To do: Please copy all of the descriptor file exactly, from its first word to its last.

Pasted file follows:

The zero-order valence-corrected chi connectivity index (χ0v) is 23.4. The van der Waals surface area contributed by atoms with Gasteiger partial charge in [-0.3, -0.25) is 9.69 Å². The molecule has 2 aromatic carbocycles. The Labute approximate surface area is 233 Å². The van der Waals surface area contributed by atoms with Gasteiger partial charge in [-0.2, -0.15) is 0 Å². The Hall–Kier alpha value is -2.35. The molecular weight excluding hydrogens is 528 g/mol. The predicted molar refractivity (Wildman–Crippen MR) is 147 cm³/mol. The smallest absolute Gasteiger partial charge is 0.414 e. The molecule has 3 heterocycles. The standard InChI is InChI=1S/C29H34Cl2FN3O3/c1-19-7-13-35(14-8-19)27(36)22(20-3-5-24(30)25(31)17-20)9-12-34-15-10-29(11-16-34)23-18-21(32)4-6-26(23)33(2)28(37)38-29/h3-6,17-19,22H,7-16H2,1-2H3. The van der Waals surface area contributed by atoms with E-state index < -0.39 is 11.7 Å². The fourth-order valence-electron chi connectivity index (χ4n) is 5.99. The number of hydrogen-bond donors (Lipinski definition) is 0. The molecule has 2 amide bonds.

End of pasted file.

The zero-order valence-corrected chi connectivity index (χ0v) is 23.4. The van der Waals surface area contributed by atoms with Gasteiger partial charge in [-0.3, -0.25) is 9.69 Å². The molecule has 2 aromatic carbocycles. The Labute approximate surface area is 233 Å². The van der Waals surface area contributed by atoms with Gasteiger partial charge in [-0.2, -0.15) is 0 Å². The Hall–Kier alpha value is -2.35. The molecular weight excluding hydrogens is 528 g/mol. The predicted molar refractivity (Wildman–Crippen MR) is 147 cm³/mol. The smallest absolute Gasteiger partial charge is 0.414 e. The molecule has 3 heterocycles. The standard InChI is InChI=1S/C29H34Cl2FN3O3/c1-19-7-13-35(14-8-19)27(36)22(20-3-5-24(30)25(31)17-20)9-12-34-15-10-29(11-16-34)23-18-21(32)4-6-26(23)33(2)28(37)38-29/h3-6,17-19,22H,7-16H2,1-2H3. The van der Waals surface area contributed by atoms with E-state index < -0.39 is 11.7 Å². The fourth-order valence-electron chi connectivity index (χ4n) is 5.99. The number of hydrogen-bond donors (Lipinski definition) is 0. The molecule has 2 amide bonds.